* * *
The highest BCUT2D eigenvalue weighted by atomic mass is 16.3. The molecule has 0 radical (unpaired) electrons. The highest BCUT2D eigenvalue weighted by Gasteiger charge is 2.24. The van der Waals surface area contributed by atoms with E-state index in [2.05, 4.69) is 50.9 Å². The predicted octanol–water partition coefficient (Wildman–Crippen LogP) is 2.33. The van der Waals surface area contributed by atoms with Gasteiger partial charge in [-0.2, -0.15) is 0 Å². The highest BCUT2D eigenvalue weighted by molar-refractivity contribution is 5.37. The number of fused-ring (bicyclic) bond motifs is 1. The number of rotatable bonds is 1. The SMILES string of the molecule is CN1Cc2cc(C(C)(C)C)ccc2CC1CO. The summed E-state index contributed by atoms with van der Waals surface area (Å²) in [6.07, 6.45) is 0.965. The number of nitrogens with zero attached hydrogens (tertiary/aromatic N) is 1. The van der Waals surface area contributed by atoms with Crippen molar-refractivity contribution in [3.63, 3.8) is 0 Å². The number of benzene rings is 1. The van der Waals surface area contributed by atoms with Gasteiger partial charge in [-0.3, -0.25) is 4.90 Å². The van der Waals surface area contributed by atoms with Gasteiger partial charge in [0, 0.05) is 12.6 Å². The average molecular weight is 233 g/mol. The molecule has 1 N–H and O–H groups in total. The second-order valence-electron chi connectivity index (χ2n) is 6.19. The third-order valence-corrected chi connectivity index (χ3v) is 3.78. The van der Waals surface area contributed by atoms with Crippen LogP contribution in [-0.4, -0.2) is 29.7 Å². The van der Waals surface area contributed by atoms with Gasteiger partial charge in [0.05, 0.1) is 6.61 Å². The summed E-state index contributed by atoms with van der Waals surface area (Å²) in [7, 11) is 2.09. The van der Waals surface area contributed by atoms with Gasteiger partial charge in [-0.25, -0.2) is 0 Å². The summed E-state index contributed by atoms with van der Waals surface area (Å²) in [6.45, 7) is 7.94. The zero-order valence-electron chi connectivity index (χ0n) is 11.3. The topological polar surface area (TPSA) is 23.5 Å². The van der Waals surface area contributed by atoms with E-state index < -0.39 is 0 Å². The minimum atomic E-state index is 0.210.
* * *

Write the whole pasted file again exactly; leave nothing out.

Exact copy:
The highest BCUT2D eigenvalue weighted by atomic mass is 16.3. The molecule has 0 radical (unpaired) electrons. The highest BCUT2D eigenvalue weighted by Gasteiger charge is 2.24. The van der Waals surface area contributed by atoms with E-state index in [2.05, 4.69) is 50.9 Å². The predicted octanol–water partition coefficient (Wildman–Crippen LogP) is 2.33. The van der Waals surface area contributed by atoms with Gasteiger partial charge in [-0.2, -0.15) is 0 Å². The highest BCUT2D eigenvalue weighted by molar-refractivity contribution is 5.37. The number of fused-ring (bicyclic) bond motifs is 1. The number of rotatable bonds is 1. The SMILES string of the molecule is CN1Cc2cc(C(C)(C)C)ccc2CC1CO. The summed E-state index contributed by atoms with van der Waals surface area (Å²) in [6.07, 6.45) is 0.965. The number of nitrogens with zero attached hydrogens (tertiary/aromatic N) is 1. The van der Waals surface area contributed by atoms with Crippen molar-refractivity contribution in [3.63, 3.8) is 0 Å². The number of benzene rings is 1. The van der Waals surface area contributed by atoms with Gasteiger partial charge in [-0.3, -0.25) is 4.90 Å². The van der Waals surface area contributed by atoms with Gasteiger partial charge in [0, 0.05) is 12.6 Å². The average molecular weight is 233 g/mol. The molecule has 1 N–H and O–H groups in total. The second-order valence-electron chi connectivity index (χ2n) is 6.19. The third-order valence-corrected chi connectivity index (χ3v) is 3.78. The van der Waals surface area contributed by atoms with Crippen LogP contribution in [-0.4, -0.2) is 29.7 Å². The van der Waals surface area contributed by atoms with Gasteiger partial charge in [0.05, 0.1) is 6.61 Å². The summed E-state index contributed by atoms with van der Waals surface area (Å²) in [7, 11) is 2.09. The van der Waals surface area contributed by atoms with Gasteiger partial charge in [-0.25, -0.2) is 0 Å². The summed E-state index contributed by atoms with van der Waals surface area (Å²) in [6.45, 7) is 7.94. The zero-order valence-electron chi connectivity index (χ0n) is 11.3. The topological polar surface area (TPSA) is 23.5 Å². The van der Waals surface area contributed by atoms with E-state index < -0.39 is 0 Å². The minimum atomic E-state index is 0.210.